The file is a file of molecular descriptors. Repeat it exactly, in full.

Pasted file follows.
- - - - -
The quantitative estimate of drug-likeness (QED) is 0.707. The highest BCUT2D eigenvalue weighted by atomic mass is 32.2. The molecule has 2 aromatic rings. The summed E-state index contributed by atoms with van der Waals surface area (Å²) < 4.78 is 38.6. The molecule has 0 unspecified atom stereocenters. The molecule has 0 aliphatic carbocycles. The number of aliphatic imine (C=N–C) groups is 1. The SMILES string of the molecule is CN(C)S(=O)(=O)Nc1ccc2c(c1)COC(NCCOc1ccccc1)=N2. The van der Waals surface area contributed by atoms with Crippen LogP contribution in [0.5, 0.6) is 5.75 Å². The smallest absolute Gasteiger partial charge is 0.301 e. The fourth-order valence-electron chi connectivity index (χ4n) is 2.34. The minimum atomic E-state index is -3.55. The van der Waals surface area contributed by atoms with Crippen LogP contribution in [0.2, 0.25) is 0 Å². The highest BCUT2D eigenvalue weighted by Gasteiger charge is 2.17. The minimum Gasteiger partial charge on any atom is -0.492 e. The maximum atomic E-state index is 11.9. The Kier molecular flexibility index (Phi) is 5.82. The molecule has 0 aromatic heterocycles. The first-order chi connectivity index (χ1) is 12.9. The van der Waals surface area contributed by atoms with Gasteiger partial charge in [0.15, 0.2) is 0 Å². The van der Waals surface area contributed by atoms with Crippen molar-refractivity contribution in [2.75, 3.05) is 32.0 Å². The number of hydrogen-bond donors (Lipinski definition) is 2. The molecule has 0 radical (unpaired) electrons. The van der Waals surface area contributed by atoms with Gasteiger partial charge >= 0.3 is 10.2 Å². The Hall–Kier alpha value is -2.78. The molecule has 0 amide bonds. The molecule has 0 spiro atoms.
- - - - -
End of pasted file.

The quantitative estimate of drug-likeness (QED) is 0.707. The highest BCUT2D eigenvalue weighted by atomic mass is 32.2. The molecule has 2 aromatic rings. The summed E-state index contributed by atoms with van der Waals surface area (Å²) < 4.78 is 38.6. The molecule has 0 unspecified atom stereocenters. The molecule has 0 aliphatic carbocycles. The number of aliphatic imine (C=N–C) groups is 1. The SMILES string of the molecule is CN(C)S(=O)(=O)Nc1ccc2c(c1)COC(NCCOc1ccccc1)=N2. The van der Waals surface area contributed by atoms with Crippen LogP contribution in [0.5, 0.6) is 5.75 Å². The smallest absolute Gasteiger partial charge is 0.301 e. The fourth-order valence-electron chi connectivity index (χ4n) is 2.34. The minimum atomic E-state index is -3.55. The van der Waals surface area contributed by atoms with Crippen LogP contribution in [0.2, 0.25) is 0 Å². The highest BCUT2D eigenvalue weighted by Gasteiger charge is 2.17. The minimum Gasteiger partial charge on any atom is -0.492 e. The maximum atomic E-state index is 11.9. The Kier molecular flexibility index (Phi) is 5.82. The molecule has 0 aromatic heterocycles. The first-order chi connectivity index (χ1) is 12.9. The van der Waals surface area contributed by atoms with Gasteiger partial charge in [0.15, 0.2) is 0 Å². The van der Waals surface area contributed by atoms with Crippen molar-refractivity contribution in [2.75, 3.05) is 32.0 Å². The number of hydrogen-bond donors (Lipinski definition) is 2. The molecule has 0 radical (unpaired) electrons. The van der Waals surface area contributed by atoms with Gasteiger partial charge >= 0.3 is 10.2 Å². The Hall–Kier alpha value is -2.78. The molecule has 0 amide bonds. The molecule has 0 spiro atoms.